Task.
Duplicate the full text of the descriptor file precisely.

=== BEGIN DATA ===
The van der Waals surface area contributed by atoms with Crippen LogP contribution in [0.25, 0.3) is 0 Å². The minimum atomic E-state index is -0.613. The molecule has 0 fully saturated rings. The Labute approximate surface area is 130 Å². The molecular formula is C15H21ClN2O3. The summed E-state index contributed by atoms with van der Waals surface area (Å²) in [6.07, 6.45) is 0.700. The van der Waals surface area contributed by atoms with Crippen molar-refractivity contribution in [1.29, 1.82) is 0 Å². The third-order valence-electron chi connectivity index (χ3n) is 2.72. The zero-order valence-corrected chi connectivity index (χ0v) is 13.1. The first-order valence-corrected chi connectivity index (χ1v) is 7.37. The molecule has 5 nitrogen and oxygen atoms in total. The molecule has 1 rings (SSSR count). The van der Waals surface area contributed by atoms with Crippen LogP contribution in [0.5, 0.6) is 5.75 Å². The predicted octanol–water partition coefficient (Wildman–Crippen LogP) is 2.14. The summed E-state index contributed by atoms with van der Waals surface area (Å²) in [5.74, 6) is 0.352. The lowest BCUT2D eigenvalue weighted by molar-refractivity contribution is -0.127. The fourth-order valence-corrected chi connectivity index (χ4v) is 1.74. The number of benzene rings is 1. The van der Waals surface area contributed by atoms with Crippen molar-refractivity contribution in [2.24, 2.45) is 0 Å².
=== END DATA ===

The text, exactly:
The van der Waals surface area contributed by atoms with Crippen LogP contribution in [0.25, 0.3) is 0 Å². The minimum atomic E-state index is -0.613. The molecule has 0 fully saturated rings. The Labute approximate surface area is 130 Å². The molecular formula is C15H21ClN2O3. The summed E-state index contributed by atoms with van der Waals surface area (Å²) in [6.07, 6.45) is 0.700. The van der Waals surface area contributed by atoms with Crippen molar-refractivity contribution in [1.29, 1.82) is 0 Å². The third-order valence-electron chi connectivity index (χ3n) is 2.72. The zero-order valence-corrected chi connectivity index (χ0v) is 13.1. The first-order valence-corrected chi connectivity index (χ1v) is 7.37. The molecule has 5 nitrogen and oxygen atoms in total. The molecule has 1 rings (SSSR count). The van der Waals surface area contributed by atoms with Crippen LogP contribution in [0.5, 0.6) is 5.75 Å². The predicted octanol–water partition coefficient (Wildman–Crippen LogP) is 2.14. The summed E-state index contributed by atoms with van der Waals surface area (Å²) in [5.74, 6) is 0.352. The lowest BCUT2D eigenvalue weighted by molar-refractivity contribution is -0.127. The fourth-order valence-corrected chi connectivity index (χ4v) is 1.74. The number of benzene rings is 1. The van der Waals surface area contributed by atoms with Crippen molar-refractivity contribution in [2.24, 2.45) is 0 Å².